MOTHER SLASH ARTIST SLASH BUSINESSWOMAN
Posted on February 27 2018
I think it’s taken me over a year to really settle into motherhood. At first I was in a daze- recovering from a pretty gnarly first two weeks then the adrenaline took over and I managed to smash out an exhibition at 3 months (CRAZY PERSON). I think also I was so used to being incredibly productive that I just went straight back to that- “nothing really changes when you have a baby right?". And let’s face it- babies are kinda just blobs for the first 12 weeks anyway. Blobs that sleep a lot and allow you to get quite a lot done if you’re mental.
Then came the identity crisis and resentful anger that as a woman it’s given that you surrender 80% if not all of your career if you choose to have kids. Then I went back and forth between acceptance and anger for a good 5-6 months. And now thankfully I feel I’ve settled into a nice pace of life with Harry.
I used to prioritise my practice above everything else in my life. Any spare moment was spent creating or thinking about creating or doing the things (like afternoon naps and drinking wine) that helped my practice. Which was great at the time. I knew I wanted to set up a business that was manageable with children so I went like the clappers. The flip side of that was that I wasn’t amazing at maintaining relationships and I am told I gave off an air of aloofness because I was generally on a mission most of the time (clearly this is not true as most people think I’m LOVELY- obviously).
For the record: I rarely painted like this. Also check that head position- he's fine BTW.
But also I can see now that I was constantly stressed. My adrenals were shot. Most days were coffee, chocolate, eating out every meal, wine, more chocolate and panadol. I just wanted to get as much done as possible. Instead of being reasonable and trying to finish one painting a day I’d try to get 5 done. One week I painted 30 paintings. WHAT A NUTCASE. But it was great. It was exactly right for me at the time. I had a lot of energy for what I was doing and it felt like a normal pace for me. My husband is also an incredibly productive person so I was 100% caught in his slipstream- thanks honey!
But things have changed now. I have a 14 month old who craves my attention constantly. And fighting that makes everything HARD. Being stressed changes the entire mood of the house and frankly it’s not worth it. Plus I REALLY don’t want to look back and see that I missed my children growing up because I was looking at my computer. And look I’m certainly not saying I spend every moment playing with Harry - he may have taken a tumble while I was on ASOS the other day but hey he’s tough (and I bought some incredible shoes). I work 2-3 days a week and have an incredibly supportive husband who parents equally. I salute full-time mums as that is HARD WORK.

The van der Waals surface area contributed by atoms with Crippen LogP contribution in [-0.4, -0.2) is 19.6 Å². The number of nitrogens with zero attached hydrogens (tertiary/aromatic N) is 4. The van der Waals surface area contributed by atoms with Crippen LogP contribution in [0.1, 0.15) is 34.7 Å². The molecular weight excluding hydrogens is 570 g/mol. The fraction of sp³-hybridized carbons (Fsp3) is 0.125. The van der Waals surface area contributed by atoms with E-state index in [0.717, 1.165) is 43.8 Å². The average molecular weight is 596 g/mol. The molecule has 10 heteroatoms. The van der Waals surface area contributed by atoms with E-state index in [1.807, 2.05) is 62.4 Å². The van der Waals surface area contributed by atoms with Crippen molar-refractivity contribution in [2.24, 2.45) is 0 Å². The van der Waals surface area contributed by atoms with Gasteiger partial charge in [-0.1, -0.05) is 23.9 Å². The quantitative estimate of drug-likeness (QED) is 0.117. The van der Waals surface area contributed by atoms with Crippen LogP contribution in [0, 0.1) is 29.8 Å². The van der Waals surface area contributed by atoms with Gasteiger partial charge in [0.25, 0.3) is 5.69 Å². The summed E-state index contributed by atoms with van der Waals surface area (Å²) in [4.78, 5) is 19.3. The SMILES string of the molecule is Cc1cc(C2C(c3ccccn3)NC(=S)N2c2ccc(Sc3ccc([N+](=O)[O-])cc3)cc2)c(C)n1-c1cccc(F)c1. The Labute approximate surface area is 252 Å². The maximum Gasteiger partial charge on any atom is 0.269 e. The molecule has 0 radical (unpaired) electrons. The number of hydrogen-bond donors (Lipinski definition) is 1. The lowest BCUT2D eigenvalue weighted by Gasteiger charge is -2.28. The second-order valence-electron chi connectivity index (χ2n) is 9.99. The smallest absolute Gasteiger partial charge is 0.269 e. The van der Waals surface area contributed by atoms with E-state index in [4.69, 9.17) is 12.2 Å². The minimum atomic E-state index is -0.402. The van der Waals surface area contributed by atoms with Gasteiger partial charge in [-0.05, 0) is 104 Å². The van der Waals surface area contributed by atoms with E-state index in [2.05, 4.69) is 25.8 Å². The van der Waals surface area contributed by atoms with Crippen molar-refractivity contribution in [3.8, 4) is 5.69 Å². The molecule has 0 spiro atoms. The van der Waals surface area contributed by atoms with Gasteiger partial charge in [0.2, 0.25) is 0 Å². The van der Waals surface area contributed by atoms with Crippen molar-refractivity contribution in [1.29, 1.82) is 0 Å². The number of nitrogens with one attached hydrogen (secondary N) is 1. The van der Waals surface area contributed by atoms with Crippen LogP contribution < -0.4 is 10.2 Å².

Creatively I have to say I didn’t experience any massive change when having Harry. I can see why mothers do- you have to become so in tune with yourself that that’s bound to have an effect on your creativity. I think there’s also a lot of quietness at home when you have a small baby so that can help with clarity. I was always pretty good at napping and getting quiet regardless of being constantly busy. I think the quietness and time restrictions have allowed me to paint what I really want to paint and not overproduce.
Also I think I used to try to get to the very core of myself and see what I could mess with for some kind of creative result. I didn’t have many people relying on me so I could really generally get pretty loose without many people noticing. But when you have a family I think it’s almost inbuilt that you create the most stable environment possible. That’s fairly at odds with being deeply immersed in your own bullshit so it’s kind of a relief for me to not go there. The act of painting is a pleasure for me- I don’t need darkness to do it. Ken Done is a lovely, happy painter and he paints with his grandkids which is ADORABLE. This is a nice little clip if you love the Done.
I think it’s taken me a year to really get comfortable with the fact that my priorities have changed. I still need to paint so I don’t become completely unbearable, but I don’t need to create every day. And it’s actually nice to have a break and lie on the ground - otherwise known as “playing”. And closing the Fremantle gallery has reflected this change. I realise now with my limited work time I want to be able to paint as much as possible and manage as little as possible. I’m happy to grow organically for a while and really put some solid hours into teaching my child to pump out proteas. KIDDING!!!
Read THE BIG BREAK.